For walls the more layers the better (and if varying materials) This is because the typical sound between walls is audible types such as people talking, loud music, etc....whereas hat channel is used more commonly on the ceilings because not only do you have audible noise, you also have vibrational contact type sounds... people walking on wood floors, dropping of objects, etc hence the need to separate the layers and essentially break the contact apart.(hat channel)

Hope that made sense....

If they're on a budget, go with a good layer of sound batt (not the insulation) abduction 2 layers of 5/8" gyp.(type x if maintaining fire rating) and be sure to alternate seems and dont forget to foam up any cracks void,etc.

Sorry for all the rambling...:p
 

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Ive used a system from greenglue.com

2x4 framing with existing layer of 1/2" drywall. I then attached the special clips with hat channels then attached a layer of 5/8ths drywall.Then you liberally apply the special green glue in between an additional layer of 5/8th drywall. Caulk perimeter and switch/outlet boxes. Works pretty well. it was used to reduce road noise. I can give a full review later as we are changing the windows and doors to sound proofed ones.
This is the best suggestion so far, but quiet rock is pretty darn good aswell. :thumbsup: I've played with lots of different sound proofing materials. In the end this is going to cost you as much as quiet rock.

Seal all your electrical boxes as best possible.
 

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Discussion Starter #12
Thanks for all the great suggestions guys! The party wall itself is block. Then there is what appears to be a typical 2x4 framed wall in front of it with drywall.

What I dont know is if I use quietrock, do I use it with the resilient channel still? Is it fire rated or do I still need to adhere a secondary layer?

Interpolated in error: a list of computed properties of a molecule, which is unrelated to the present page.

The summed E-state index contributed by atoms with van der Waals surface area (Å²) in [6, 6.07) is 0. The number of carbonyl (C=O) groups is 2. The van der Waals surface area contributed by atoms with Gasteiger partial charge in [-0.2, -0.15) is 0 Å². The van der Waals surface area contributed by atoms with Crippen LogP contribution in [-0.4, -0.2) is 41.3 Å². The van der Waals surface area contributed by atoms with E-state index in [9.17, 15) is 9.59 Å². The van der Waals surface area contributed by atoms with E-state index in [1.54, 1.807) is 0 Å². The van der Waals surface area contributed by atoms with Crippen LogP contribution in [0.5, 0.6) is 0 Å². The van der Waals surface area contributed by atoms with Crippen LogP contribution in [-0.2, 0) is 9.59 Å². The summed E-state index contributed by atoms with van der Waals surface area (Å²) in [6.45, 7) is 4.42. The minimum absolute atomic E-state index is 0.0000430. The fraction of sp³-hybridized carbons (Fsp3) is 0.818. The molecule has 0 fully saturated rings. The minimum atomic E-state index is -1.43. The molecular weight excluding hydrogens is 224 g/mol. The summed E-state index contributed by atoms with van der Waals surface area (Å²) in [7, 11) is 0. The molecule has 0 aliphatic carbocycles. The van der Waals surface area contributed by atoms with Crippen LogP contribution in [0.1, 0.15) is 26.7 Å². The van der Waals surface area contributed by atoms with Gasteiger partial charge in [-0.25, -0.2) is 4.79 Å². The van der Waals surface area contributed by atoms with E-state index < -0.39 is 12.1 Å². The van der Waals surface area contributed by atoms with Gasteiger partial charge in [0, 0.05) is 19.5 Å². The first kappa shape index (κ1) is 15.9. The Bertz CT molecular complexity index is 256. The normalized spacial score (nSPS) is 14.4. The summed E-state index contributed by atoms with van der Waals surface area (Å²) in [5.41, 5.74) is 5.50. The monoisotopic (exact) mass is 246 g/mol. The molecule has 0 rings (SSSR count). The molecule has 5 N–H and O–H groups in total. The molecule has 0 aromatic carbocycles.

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Discussion Starter #15
Wouldn't the block wall be fire rated?
yeah youre, right, I need to double check on the codes in ontario. The Block wall is the main party. The stud framing is just to finish the basement its not the main seperating wall. so can it be just 1/2 inch then?
 

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The block should cover you on the rating, but it will depend on the listed wall assembly originally spec'd when built. Typical in the states is a 2-hour separation on a townhome style where its fee simple (you own house and land its on) In the past I've used U905 (I think that's the number) UL listing which only requires class D CMU to make 2 hours.
 

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The Ultimate Wire Hider
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However you decide to do it, the important thing is to have that gap of air space between the existing wall and the new material. Sound travels more readily through the things that are connected to each other than those which are not.

When sound hits a wall, most of the sound is reflected back but some of it travels through the wall and then it dissipates in the air. For instance, in a regular house where two bedrooms are constructed side by side separated with a standard wall framed up with 2x4's and 1/2 drywall on both sides, the sound is reduced in stages as it dissipates. The sound hits the first sheet of drywall, then it dissipates in the 3½" gap and hits the second sheet of drywall and then it dissipates again into the adjacent room. But what also happens is that in the parts of the drywall that is actually screwed down to the studs, the sound is transferred through the wood and it is dissipating into the adjacent room at the first stage level... thus making it possible to hear any sounds above a whisper.
 
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When sound hits a wall, most of the sound is reflected back but some of it travels through the wall and then it dissipates in the air. For instance, in a regular house where two bedrooms are constructed side by side separated with a standard wall framed up with 2x4's and 1/2 drywall on both sides, the sound is reduced in stages as it dissipates. The sound hits the first sheet of drywall, then it dissipates in the 3½" gap and hits the second sheet of drywall and then it dissipates again into the adjacent room. But what also happens is that in the parts of the drywall that is actually screwed down to the studs, the sound is transferred through the wood and it is dissipating into the adjacent room at the first stage level... thus making it possible to hear any sounds above a whisper.
Bang on, decoupling is the foundation of "sound proofing" I hate that term as it should be sound reducing.;)